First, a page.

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The Dunn Cemetery–Indiana University

In the middle of the IU Bloomington campus sits a small family cemetery that dates back to the 1820s. Pictured in the foreground is the headstone of Benjamin Rice Dunn, who lived from 1830 to 1896. He is the brother of George Grundy Dunn Sr., who, in 1855, legally established the site as the family’s cemetery and dedicated it to his grandmother and two great-aunts. Photo by Marc Lebryk.
NOTE:   The following article was originally published in the Fall 2023 edition of the Indiana University Alumni Magazine.  Aerlex Law Group founder and President Stephen Hofer is an Indiana alumnus and thought our Aerlex audience might find it of interest, even though it’s definitely “off-topic,” at least as far as business aviation is concerned.  This is the first in a four-part series.  Stick with it through all four parts – we think you will ultimately be at least a little entertained and charmed by what you’ll learn about the Indiana University campus, a pioneer graveyard, Revolutionary War patriots and the founder of our firm. 
By Deborah Galyan

THERE’S something slightly uncanny about a cemetery reposed in the heart of a busy campus

like IU Bloomington. The paths between Ballantine Hall. the Chemistry Building. and Woodburn Hall are teeming with students who check their phones and chatter with friends as they trek to their next classes. They bring the campus to life each year with fresh energy and new dreams. The concept of `eternal rest” is surely far from their minds. Yet. just a few steps away lies a cemetery in a shady knoll between the Indiana Memorial Union and Beck Chapel.

Dunn Cemetery is a peaceful spot with an air of a quiet dignity, keeping with its original purpose: Provide a private place of eternal rest for members of the Dunn and Brewster families who first settled in Bloomington. The site was designed in the shape of a kite, some have said, in the hope that it might help lift the beloved souls of the departed to heaven.

Two hundred years have passed since Samuel Fowler Dunn Jr. and Elizabeth (Grundy) Dunn migrated from Kentucky to Bloomington and purchased a large parcel of farmland in the 1820s. They raised eight children in a house they built near the School of Public Health (the former HPER building), and their cows once grazed in a pasture where the Garrett Fieldhouse stands today. Samuel’s widowed mother. Ellenor (Brewster) Dunn, also moved north to be near the couple. Several generations Lived on or near the farm until 1883, when IU trustees purchased 20 acres for the construction of a new campus. Today, the cemetery is the most obvious remnant of the homestead, but one can also imagine its old pastoral beauty in the soothing green spaces of Dunn’s Woods and Dunn Meadow.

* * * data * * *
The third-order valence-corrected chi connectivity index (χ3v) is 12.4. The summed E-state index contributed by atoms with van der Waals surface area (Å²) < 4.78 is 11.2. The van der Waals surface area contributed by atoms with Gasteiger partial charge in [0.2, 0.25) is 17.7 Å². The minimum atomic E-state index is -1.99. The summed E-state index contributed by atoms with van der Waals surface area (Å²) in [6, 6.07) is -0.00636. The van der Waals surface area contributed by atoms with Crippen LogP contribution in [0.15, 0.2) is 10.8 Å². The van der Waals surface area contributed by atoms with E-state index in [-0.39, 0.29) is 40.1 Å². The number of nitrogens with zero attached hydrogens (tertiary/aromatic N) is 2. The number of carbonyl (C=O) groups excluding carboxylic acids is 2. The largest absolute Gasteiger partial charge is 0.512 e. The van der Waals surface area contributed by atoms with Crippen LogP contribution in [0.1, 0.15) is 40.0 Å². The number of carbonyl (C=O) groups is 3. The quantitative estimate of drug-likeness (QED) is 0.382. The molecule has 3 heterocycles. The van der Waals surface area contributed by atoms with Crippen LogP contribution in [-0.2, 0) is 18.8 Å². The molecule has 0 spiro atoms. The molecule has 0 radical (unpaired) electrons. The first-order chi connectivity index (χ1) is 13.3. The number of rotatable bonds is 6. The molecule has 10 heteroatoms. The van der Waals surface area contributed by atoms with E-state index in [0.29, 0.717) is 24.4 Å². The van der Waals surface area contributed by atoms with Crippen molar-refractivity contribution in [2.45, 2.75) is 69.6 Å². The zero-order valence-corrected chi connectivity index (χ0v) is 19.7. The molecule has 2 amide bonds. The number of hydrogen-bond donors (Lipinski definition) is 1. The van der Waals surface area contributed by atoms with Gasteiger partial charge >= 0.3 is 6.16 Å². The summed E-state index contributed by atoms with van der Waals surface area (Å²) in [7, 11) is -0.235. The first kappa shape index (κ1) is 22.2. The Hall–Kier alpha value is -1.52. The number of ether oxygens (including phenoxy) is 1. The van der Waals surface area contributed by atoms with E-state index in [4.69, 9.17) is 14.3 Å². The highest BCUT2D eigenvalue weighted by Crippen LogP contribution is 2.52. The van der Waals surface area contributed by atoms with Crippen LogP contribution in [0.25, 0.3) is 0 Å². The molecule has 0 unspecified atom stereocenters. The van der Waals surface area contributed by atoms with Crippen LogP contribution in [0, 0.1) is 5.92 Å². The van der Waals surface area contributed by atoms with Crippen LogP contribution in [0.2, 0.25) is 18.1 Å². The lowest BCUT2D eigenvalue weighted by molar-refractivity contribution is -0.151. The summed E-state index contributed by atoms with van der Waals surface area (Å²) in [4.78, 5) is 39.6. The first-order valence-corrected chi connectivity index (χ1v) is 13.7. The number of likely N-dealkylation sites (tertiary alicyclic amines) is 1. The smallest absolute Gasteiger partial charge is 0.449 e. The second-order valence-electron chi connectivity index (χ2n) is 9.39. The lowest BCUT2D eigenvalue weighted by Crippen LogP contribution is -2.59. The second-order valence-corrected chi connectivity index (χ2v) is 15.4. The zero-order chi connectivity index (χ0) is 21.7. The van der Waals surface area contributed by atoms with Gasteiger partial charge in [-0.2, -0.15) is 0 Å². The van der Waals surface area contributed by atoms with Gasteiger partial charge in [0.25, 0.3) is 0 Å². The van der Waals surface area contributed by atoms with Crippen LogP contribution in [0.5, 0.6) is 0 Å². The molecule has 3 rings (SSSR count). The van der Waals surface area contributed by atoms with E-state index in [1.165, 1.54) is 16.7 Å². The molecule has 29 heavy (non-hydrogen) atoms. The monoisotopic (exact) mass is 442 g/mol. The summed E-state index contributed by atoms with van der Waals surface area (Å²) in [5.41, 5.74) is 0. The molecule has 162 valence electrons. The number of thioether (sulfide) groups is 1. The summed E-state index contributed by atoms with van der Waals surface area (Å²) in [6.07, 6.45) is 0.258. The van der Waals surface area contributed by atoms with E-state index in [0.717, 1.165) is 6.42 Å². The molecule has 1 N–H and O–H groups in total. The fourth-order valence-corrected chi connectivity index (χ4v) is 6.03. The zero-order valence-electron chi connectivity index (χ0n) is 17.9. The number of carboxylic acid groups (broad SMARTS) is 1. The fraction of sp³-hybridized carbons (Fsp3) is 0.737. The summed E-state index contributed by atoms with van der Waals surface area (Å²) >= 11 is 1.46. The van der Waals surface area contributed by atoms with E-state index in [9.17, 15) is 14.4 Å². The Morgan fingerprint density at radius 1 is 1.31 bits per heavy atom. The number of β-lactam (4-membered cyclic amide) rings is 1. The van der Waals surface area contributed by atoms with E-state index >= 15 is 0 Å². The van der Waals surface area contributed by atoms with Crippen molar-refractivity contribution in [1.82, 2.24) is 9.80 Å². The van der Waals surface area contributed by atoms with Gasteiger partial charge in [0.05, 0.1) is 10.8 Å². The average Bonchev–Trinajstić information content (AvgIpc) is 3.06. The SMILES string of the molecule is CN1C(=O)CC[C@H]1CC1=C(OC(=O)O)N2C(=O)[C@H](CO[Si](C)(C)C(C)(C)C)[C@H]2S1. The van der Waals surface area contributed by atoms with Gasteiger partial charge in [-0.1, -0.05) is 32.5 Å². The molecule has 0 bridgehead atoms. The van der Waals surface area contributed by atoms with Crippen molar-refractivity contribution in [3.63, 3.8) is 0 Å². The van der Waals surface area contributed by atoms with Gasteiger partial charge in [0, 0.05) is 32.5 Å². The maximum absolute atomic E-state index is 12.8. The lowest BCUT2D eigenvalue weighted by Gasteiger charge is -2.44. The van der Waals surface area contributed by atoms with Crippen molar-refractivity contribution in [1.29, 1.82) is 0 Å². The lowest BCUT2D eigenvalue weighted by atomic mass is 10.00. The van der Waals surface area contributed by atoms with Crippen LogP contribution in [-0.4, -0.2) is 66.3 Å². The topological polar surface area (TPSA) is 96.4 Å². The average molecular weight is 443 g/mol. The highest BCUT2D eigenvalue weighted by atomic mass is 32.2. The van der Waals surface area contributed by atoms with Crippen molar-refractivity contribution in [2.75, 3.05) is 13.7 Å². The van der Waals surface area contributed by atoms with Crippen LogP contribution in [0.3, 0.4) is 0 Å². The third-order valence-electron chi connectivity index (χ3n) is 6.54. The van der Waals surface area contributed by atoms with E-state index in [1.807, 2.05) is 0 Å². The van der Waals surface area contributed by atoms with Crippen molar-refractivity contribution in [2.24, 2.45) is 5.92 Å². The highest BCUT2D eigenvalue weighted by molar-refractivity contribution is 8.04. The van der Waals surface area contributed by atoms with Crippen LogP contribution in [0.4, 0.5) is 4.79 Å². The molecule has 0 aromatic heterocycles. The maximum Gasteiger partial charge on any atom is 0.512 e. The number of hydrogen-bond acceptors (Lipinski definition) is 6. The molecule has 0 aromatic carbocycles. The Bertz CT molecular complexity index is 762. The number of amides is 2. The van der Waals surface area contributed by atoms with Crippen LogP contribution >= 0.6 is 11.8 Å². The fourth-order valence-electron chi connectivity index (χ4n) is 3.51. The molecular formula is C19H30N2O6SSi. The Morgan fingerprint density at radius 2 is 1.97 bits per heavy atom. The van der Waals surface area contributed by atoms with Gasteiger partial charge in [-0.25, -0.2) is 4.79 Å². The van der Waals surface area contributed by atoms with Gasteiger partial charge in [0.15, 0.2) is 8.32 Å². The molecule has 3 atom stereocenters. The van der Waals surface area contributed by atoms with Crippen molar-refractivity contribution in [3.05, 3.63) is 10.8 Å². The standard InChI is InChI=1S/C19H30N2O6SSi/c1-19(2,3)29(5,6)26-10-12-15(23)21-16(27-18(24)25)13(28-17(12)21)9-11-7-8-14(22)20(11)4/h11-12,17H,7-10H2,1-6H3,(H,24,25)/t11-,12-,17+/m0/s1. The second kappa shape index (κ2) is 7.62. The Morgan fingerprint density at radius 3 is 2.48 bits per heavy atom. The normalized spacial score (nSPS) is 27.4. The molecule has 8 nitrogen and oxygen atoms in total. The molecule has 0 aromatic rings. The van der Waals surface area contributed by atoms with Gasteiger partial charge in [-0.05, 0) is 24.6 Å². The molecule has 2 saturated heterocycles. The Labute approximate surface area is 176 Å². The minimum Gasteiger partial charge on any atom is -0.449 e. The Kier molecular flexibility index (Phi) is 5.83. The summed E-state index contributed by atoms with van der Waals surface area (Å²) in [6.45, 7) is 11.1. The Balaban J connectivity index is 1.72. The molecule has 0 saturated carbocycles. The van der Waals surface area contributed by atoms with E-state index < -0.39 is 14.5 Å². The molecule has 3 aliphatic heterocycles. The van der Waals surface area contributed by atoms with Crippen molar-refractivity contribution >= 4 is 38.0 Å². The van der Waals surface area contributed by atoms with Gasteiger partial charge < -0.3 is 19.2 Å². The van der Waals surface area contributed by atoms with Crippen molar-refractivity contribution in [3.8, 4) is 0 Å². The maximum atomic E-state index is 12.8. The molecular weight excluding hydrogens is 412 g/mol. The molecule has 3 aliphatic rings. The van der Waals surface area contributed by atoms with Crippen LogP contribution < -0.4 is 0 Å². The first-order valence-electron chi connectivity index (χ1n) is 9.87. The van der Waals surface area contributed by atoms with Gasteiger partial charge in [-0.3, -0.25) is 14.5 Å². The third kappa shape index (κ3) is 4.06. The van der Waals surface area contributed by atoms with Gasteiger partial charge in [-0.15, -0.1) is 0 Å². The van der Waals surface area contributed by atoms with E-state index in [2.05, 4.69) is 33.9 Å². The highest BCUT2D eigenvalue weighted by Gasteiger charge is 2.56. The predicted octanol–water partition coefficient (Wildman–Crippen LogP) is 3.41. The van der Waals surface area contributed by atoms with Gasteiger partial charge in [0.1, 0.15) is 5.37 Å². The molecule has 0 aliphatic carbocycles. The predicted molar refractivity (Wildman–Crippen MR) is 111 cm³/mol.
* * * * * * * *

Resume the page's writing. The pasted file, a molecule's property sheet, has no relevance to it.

The cemetery in the early 1900s. Nearby campus buildings would soon rise up around it—the Indiana Memorial Union was completed in the 1930s; Beck Chapel in the 1950s. Photo courtesy of IU Archives.

Velvety moss clings to the native limestone fence surrounding the cemetery. Maples, black walnut, pin oak, and other native hardwoods stand guard over the grounds. Inside the ironwork gate, weathered gravestones stand at odd angles. Approximately 68 people are buried in the cemetery, possibly a few more in unmarked graves. A dozen or so were born in the 1700s—several before the American Revolution. An unsettling number of infants and children rest alongside their parents. Some inscriptions are lost to time, washed smooth by centuries of rain and wind. The newest  gravestones record death years of 2016 and 2019, indicating that the cemetery is still an active burial site.

As cemeteries go, it’s not very spooky. There is little if any ghost lore associated with the spot, beyond occasional sightings of a “lady in black.” But it’s still a popular stop on the annual ghost walk, organized by Folklore and Ethnomusicology students and faculty around Halloween.

Beneath the bluff on which the cemetery sits is the Union’s parking lot. Until 1950, that area was home to Jordan Field—used until 1924 for IU football games and until 1950 for IU baseball games. In winter months, the field was transformed into an ice-skating rink. One story claims that a game was once stopped to accommodate a funeral being held at the cemetery. Once the funeral ended, the game resumed.

Vincent Price. the mid-20th-century master of horror cinema, is said to have opened a lecture he gave at IU Bloomington in the 1980s by sharing how much he had enjoyed waking up in the Indiana Memorial Union that morning to the view of a graveyard beneath his hotel window.

NOTE:  This is the end of Part One.